5 steps to delivering high-quality CPR
Make sure each of your service’s cardiac arrest patients get the best chance of survival by prioritizing high-quality CPR in training and in practice
Every five years, EMS providers and other healthcare providers involved in cardiac arrest resuscitation eagerly await a new version of the American Heart Association CPR and emergency cardiovascular care guidelines. I have been fortunate to see several revisions of the AHA CPR guidelines over my career and clearly recall some big changes including the rise and fall of:
- Intracardiac epi
- High-dose epi
- Stacked shocks
- Therapeutic hypothermia
And don’t even get me started on the changes in the adult, child and infant compression-to-ventilation ratios.
It is important to note, however, that high-quality CPR has continually received strong endorsements in the last few revisions of the AHA CPR guidelines. While many of the therapies and medications we use are still subject to off-again, on-again support from the researchers, the recommendations to make good compressions a core part of resuscitation have stayed basically the same the last few revisions, including the 2020 AHA CPR Guidelines.
It is almost a shame it took us this long to get to this point. In some ways we knew it all along. My introduction to EMS and cardiac arrest care came in the late 1970s. My mother was an EMT and CPR instructor, and participated in fundraising CPR-marathons in the local mall. They laid out a row of recording Resusci Annes and taught CPR to everyone that walked by. Teams of providers also competed to see who could do quality CPR the longest. The manikins had a little light console that told you if you were compressing in the right spot and at the right depth. The units would also print out a graphic recording of the compressions so the rate could be calculated. Maybe we didn’t have the research to tie high-quality CPR to better outcomes at the time, but we knew it was the right thing to do.
Now, 40 years later, high-quality CPR (HQ-CPR) is firmly planted as a critical component of resuscitation. Here are five tips to help you make sure each of your service’s cardiac arrest patients get the best chance of survival.
1. Perform full cycles of CPR when practicing codes
We have all done it. Start with a few good compressions and then lean back on your heals, giving “soft” CPR while the others do airway, ECG, IV and medications. Kneeling on the floor is not comfortable and it is pretty tiring to do real compressions. Challenge yourself and your peers to do real compressions for a full two minutes. It is a great way to demonstrate how important it is to change out compressors regularly.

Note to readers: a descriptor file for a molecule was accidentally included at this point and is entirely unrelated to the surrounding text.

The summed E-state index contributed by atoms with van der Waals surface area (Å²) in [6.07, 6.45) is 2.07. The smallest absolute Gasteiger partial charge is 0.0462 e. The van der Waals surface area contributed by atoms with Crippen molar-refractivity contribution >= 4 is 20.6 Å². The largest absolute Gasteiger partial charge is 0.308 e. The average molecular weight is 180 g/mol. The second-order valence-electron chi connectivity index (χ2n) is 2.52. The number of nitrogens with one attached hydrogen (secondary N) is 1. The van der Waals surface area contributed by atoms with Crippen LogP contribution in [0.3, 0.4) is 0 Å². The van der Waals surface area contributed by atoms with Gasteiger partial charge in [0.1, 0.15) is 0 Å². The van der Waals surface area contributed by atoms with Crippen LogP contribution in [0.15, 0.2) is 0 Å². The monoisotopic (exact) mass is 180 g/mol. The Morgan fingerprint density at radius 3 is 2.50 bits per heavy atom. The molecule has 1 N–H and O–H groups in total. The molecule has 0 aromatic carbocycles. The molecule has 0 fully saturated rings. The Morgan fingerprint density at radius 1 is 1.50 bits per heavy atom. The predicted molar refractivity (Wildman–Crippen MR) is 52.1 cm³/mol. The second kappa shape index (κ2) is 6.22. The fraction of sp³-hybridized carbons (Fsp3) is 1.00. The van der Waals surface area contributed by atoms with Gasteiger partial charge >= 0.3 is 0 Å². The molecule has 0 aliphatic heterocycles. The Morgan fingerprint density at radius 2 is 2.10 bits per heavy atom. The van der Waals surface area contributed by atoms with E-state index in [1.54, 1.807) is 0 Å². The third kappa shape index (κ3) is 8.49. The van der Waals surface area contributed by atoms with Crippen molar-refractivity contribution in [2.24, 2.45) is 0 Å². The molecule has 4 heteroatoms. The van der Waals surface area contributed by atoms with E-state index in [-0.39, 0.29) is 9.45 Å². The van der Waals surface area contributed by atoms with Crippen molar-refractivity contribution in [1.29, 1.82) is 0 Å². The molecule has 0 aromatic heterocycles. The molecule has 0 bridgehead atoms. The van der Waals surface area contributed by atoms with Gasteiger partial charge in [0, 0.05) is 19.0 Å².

2. Appoint a supervisor or HQ-CPR monitor
We know it is a best practice to have a designated person in charge of the resuscitation. Ideally, that person can stand back, get the big picture, and monitor all aspects of the response, but in many cases, we just do not have enough crew members to do that.
At a minimum, one crew member should be appointed to run the checklists and make sure that the protocols are followed. This person should also be charged with ensuring high-quality CPR and regular compressor changes.
3. Everyone can do compressions
Do not limit the duty of performing compressions to the people with a Star of Life on their uniform. Not only are firefighters, law enforcement officers, security officers and many others trained to do CPR, anyone can be given just-in-time training and put in the role. With a little coaching and supervision, even bystanders can be cycled into the rotation to limit exhaustion.
While some members of the onlooking public will be too shaken by the situation to help, many others will be happy to do what they can to help. Put them to work doing short rounds of compressions while you tend to other resuscitation duties.
4. Use compression quality monitoring technology
Some of today’s multipurpose patient monitors offer technology to monitor compressions for depth and rate. Stand-alone products, such as CPR pucks, may also be used to remind providers to compress deeper, allow full recoil or minimize pauses. Use of them takes a little practice but allowing them to coach us through a long cardiac arrest case can really improve compression quality.
Incorporate the devices into you protocols and use them during CPR training as well as real cases.
5. Everyone likes a little competition
EMS providers and firefighters tend to have a bit of a competitive nature to them. This can be demonstrated by the popularity of EMS competitions at conferences and the wide range of interagency softball, bowling and basketball tournaments that occur in communities every year.
Take advantage of that competitive spirit and challenge crews to CPR contests. Whether it be crew versus crew, station versus station or EMS versus fire, give the opportunity for someone to take home bragging rights for compression quality, shortest interruptions or overall cardiac arrest case management.
Do whatever it takes. Get creative and incorporate measures to make HQ-CPR a standard part of your cardiac arrest care. Quality CPR matters and it can save a life.
Stay safe out there.